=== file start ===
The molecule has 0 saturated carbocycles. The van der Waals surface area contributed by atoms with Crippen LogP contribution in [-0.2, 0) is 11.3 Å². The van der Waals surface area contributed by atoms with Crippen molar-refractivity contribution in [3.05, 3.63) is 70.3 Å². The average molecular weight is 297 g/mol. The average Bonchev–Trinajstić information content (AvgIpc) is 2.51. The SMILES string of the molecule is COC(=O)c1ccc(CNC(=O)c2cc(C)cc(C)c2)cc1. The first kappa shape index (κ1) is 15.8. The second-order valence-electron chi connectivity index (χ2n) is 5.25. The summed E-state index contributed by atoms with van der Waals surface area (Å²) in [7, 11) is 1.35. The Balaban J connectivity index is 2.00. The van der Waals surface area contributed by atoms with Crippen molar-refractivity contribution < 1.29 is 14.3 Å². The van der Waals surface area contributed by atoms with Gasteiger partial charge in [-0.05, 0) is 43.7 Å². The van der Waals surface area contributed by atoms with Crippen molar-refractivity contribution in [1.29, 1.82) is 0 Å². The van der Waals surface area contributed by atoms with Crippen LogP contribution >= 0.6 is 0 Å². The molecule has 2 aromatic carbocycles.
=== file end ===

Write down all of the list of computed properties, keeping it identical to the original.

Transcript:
The molecule has 0 saturated carbocycles. The van der Waals surface area contributed by atoms with Crippen LogP contribution in [-0.2, 0) is 11.3 Å². The van der Waals surface area contributed by atoms with Crippen molar-refractivity contribution in [3.05, 3.63) is 70.3 Å². The average molecular weight is 297 g/mol. The average Bonchev–Trinajstić information content (AvgIpc) is 2.51. The SMILES string of the molecule is COC(=O)c1ccc(CNC(=O)c2cc(C)cc(C)c2)cc1. The first kappa shape index (κ1) is 15.8. The second-order valence-electron chi connectivity index (χ2n) is 5.25. The summed E-state index contributed by atoms with van der Waals surface area (Å²) in [7, 11) is 1.35. The Balaban J connectivity index is 2.00. The van der Waals surface area contributed by atoms with Crippen molar-refractivity contribution < 1.29 is 14.3 Å². The van der Waals surface area contributed by atoms with Gasteiger partial charge in [-0.05, 0) is 43.7 Å². The van der Waals surface area contributed by atoms with Crippen molar-refractivity contribution in [1.29, 1.82) is 0 Å². The van der Waals surface area contributed by atoms with Crippen LogP contribution >= 0.6 is 0 Å². The molecule has 2 aromatic carbocycles.